For me, I have had a bit of time at home to read, pray and write. Without that time in the school holidays, I recognise I get irritable and lose perspective.  I have to accept there is always less time than I would like and my first free morning is normally spent sleeping (I appreciate that’s a luxury but it still seems the best investment in building resilience!). With regard to the blog, I don’t check thefigures or dwell on it as furiously as I used to. With each post I still go through a cycle of getting the idea, thinking it’s brilliant, start to write it down and realise it’s much more challenging, and then rushing to get it finished, panicking no one will read it and then moving on. I keep reminding myself that I don’t want it to take off as a thing but it’s a useful way to see reactions to particular ideas.

The playgroup that meets here each week gives me great joy. I aim for it to be an amalgam of all the best aspects of the different groups I went to in the UK and after a year, it is starting to feel like a real community. Almost the best moment was last week when I needed to take some time out with my toddler – and everything carried on regardless. As my friends remind me when they come to visit, our house and my life here feels a world away from the part-time London commute I will return to, and I am quite apprehensive about that. But for now, it’s good to use the space and time.

In the summer, my husband and I went away to celebrate my 40th birthday which proved he was more than capable of romantic gestures. We are getting better with each other about trying to be kind, rather than right. I am managing to anticipate stress points better, and recognise what I am likely to feel. However, I don’t always manage to manage what I feel in the stress points. That’s one of the challenges for 2019.”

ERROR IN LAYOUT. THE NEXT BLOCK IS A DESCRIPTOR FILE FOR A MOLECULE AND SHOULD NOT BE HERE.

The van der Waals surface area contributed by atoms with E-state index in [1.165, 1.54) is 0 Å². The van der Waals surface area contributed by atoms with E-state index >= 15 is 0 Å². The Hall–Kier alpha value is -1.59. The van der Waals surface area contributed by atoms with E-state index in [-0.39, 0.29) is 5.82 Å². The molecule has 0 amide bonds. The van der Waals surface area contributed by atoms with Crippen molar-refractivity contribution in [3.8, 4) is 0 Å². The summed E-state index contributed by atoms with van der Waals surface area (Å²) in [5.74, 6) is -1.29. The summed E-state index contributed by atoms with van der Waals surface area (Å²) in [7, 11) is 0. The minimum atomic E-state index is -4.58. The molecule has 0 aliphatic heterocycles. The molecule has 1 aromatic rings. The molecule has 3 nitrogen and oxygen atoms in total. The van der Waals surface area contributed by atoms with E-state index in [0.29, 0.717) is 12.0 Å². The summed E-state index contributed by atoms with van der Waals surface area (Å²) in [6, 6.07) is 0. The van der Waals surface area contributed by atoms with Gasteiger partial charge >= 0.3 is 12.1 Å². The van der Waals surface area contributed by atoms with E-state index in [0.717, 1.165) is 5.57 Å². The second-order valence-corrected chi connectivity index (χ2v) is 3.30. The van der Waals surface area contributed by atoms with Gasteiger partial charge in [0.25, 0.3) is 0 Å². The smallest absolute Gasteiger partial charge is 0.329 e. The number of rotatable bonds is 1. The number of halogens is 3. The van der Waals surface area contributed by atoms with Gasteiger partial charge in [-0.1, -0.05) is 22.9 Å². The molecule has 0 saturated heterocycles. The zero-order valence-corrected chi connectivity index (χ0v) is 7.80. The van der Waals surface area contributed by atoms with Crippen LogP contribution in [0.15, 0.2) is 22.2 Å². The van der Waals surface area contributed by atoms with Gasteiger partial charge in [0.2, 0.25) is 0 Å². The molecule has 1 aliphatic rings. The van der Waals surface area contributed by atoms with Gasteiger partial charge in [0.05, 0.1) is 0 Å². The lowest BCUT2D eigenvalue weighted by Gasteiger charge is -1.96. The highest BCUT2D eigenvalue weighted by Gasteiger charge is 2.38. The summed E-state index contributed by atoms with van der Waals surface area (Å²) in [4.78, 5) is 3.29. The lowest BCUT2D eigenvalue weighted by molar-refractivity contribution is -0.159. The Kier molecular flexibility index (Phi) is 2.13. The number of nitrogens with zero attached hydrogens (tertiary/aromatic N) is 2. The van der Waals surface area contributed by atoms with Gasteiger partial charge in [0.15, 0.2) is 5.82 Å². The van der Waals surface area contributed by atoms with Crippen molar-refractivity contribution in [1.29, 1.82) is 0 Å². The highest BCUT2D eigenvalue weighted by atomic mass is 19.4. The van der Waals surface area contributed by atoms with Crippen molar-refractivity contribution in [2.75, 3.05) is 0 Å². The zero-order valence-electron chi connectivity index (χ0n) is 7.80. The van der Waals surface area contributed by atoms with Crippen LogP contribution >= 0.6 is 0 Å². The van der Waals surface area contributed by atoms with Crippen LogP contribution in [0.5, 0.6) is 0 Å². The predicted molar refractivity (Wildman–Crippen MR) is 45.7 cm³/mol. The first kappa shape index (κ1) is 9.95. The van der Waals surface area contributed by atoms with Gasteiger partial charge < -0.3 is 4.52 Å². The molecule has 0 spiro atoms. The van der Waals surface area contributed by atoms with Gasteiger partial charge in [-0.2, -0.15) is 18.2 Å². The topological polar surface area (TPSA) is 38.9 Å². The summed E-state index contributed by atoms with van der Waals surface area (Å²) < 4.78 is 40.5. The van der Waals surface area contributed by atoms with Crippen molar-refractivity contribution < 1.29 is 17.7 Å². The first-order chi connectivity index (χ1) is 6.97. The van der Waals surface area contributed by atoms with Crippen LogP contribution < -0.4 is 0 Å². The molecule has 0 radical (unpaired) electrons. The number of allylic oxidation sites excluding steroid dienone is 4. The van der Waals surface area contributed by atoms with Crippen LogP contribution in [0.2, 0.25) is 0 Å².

So that reflects some of my preoccupations for 2018. Perhaps it is as smug in a different way: Perhaps it still conceals as much as it reveals. Frankly, Christmas leters are a declining breed. But even if not through this medium I do think we should be prepared to talk as much and as concretely about what we say really matters as about any external achievement.

Finally, I wanted to appreciate anyone who has taken the time to read any of my posts in 2018 and I wish everyone a very joyful Christmas and a Happy New Year!

 

 

 

The church and climate change

I have been wondering about why, despite the facts, are we not seeing a strong, distinctively Christian response to climate change? Perhaps our sense is that that the problem is so vast and so intractable, we acknowledge it is important, but focus our limited time and energy on where we see more of a connection between what we do and the outcome. Christians are not alone in that. It feels like much of the rest of the world is doing the same. So here are some thoughts about how we might think about it differently. I am not claiming anything original or definitive. I am sure there is lots out there.

My growing feeling is that every year we don’t act, we not only exacerbate the physical problems but I think we also miss the point. We can’t pursue our individual relationship with God without reference to the bigger picture. God’s heart and vision is for the whole world to be redeemed and restored. His Kingdom is where all people live in harmony with God, with ourselves, with our neighbour and with creation (credit to Tearfund for the four relationships). In our broken world, our job be part of his work to bring about wholeness in ALL of these relationships, and all of them are interdependent. If we are not in harmony with our neighbour or creation, we can’t be at peace with God. When we share the ‘peace’ before taking communion, we symbolise that we know our relationship with our neighbour is important. But, in a reflection of our society and culture, the church along with everyone else, has taken creation for granted and it has not been a big part of the story. Now we are being given a wake-up call.